I'm making an app to put on my leg extension machine and to make it track my exercises (movements up and down) and store them in my sports tracker (Garmin Connect). I have all the data needed (every movement, kg/lbs weight I put on, my weight) but I don't know how to calculate what calories was burned? And how do I calculate watt (sports trackers like to store watt)? I would prefer to calculate it based on movements (1 movement = one up + one down)
I will tell you how to do it from the point of view of physics. But please take into account that this may or may not be useful, since your muscles are supposed to burn fuel based too on the time spent under tension, not only on the physical work you do. You can burn yourself to failure with one single rep, simply by doing it extremely slow, so that it can be nearly considered an isometric exercise. There is even a book that develops this idea called "Body by Science", or you can search in Wikipedia for Ultra Slow training.
Moreover, If you are trying to know how many calories you burn with resistance training, you will be deceived by the results of the calculations. It is very little, about ten times smaller than the total energy expenditure during 40 min of aerobic exercise. Resistance training has a great value in burning fat because it increases the amount of muscle you carry with you, which in turn burns more calories. But resistance training workouts don't burn much calories per se. You can see this by simply doing a rough estimation of the physical work done during a heavy squat: multiply the weight in kg (including not only the barbell but also ~70% of your body weight) by the distance travelled by the center of mass (about 0.65 m in an average adult, twice because of the down and up movement) and the value of gravity on the surface of the Earth (9.8). The result is in joules, which means you have to divide by 0.00418 in order to have the result in C (kcal).
Well, this is how you do it. We need to know how your leg extension machine is (please post a picture and I may be able to help better). It might be:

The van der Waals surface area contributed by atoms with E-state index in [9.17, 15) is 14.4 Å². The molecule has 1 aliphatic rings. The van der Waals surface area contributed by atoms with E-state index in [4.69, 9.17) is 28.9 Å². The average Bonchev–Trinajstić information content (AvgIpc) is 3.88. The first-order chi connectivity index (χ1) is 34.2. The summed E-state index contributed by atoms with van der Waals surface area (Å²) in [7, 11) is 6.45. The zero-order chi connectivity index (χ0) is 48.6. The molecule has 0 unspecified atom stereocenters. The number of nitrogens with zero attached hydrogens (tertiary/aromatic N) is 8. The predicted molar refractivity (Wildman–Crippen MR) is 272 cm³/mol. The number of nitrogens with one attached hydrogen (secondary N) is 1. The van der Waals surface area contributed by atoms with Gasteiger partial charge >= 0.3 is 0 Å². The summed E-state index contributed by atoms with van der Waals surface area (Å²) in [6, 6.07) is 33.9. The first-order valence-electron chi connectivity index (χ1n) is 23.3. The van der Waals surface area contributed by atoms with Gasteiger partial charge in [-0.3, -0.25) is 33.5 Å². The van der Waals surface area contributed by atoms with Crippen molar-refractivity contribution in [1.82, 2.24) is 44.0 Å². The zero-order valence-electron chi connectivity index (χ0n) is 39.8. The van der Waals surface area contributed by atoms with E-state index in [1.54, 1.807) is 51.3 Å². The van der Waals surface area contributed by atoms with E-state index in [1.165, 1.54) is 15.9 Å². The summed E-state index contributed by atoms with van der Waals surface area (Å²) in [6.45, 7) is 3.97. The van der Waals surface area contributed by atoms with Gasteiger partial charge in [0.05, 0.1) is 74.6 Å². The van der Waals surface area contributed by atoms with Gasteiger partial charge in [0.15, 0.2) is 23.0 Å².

a) a simple model in which you attach a weight at a certain distance from the rotation axis
b) a model with a strap that transmits the weight so that the resistance is uniform along the movement,
c) a sophisticated Nautilus machine, designed so that the resistance is variable along the movement, being higher for those angles in which your leg is stronger.
Let's neglect the weight of the lower portion of the leg, since it weights only about 4.6% of your body weight (de Leva 1996). Let's call R the distance between the rotation axis and the point in which the machine exerts the opposing force. Then:
a) For the most simple machine, simply multiply the distance travelled by the weight W between the lower and upper position by the gravitational constant and the weight. If the shanks goes from vertical to horizontal, the work done in joules will be twice that (taking into account that every rep is made from an upwards and a downwards movement). That is, R*W*9.8. If you want your result in kcal, divide by 0.00418
b) For a machine with a strap & pulley mechanism, the radius of the pulley must be taken into account. If such radius is A, then the work is A*pi/2*W*9.8, again in joules.
c) If you are the proud owner of a legendary Nautilus machine from the 70s (let's begin with the downvotes, yeah!) then the resistance along the path is variable and I should have more specific details about the machine in order to give you a formula.
You will definitely find this link (EXRX) very useful in relation to your question.
These are only rough estimates. You may refine the calculations by adding the work done by moving your shanks (on EXRX you will find center of mass tables for different portions of the bogy and other useful information), by considering partial reps with different angles and so on.
As for the utility of this kind of physical work estimates, it is limited. Perhaps for tracking your relative progress, provided that you consistently do your reps at the same speed. But the calories burned by muscles don't only depend on the amount of physical work, but also on the time under tension. The energy needed to recover muscle tissue from microtrauma on the next few days after every workout is another component of the total energy expenditure for resistance training. All this make such calculations not very useful.
According to some interesting research (www.ncbi.nlm.nih.gov/pubmed/9292475) suggested by the OP in the comments, the calorie expenditure during muscle contraction is about four times the physical work done, therefore the results of the calculations should be multiplied by 4.
Nevertheless, during a few days following a strength workout tissue repair takes place and this is quite an energy demanding process. I have no idea on how to estimate that amount of extra calorie expenditure induced by exercise.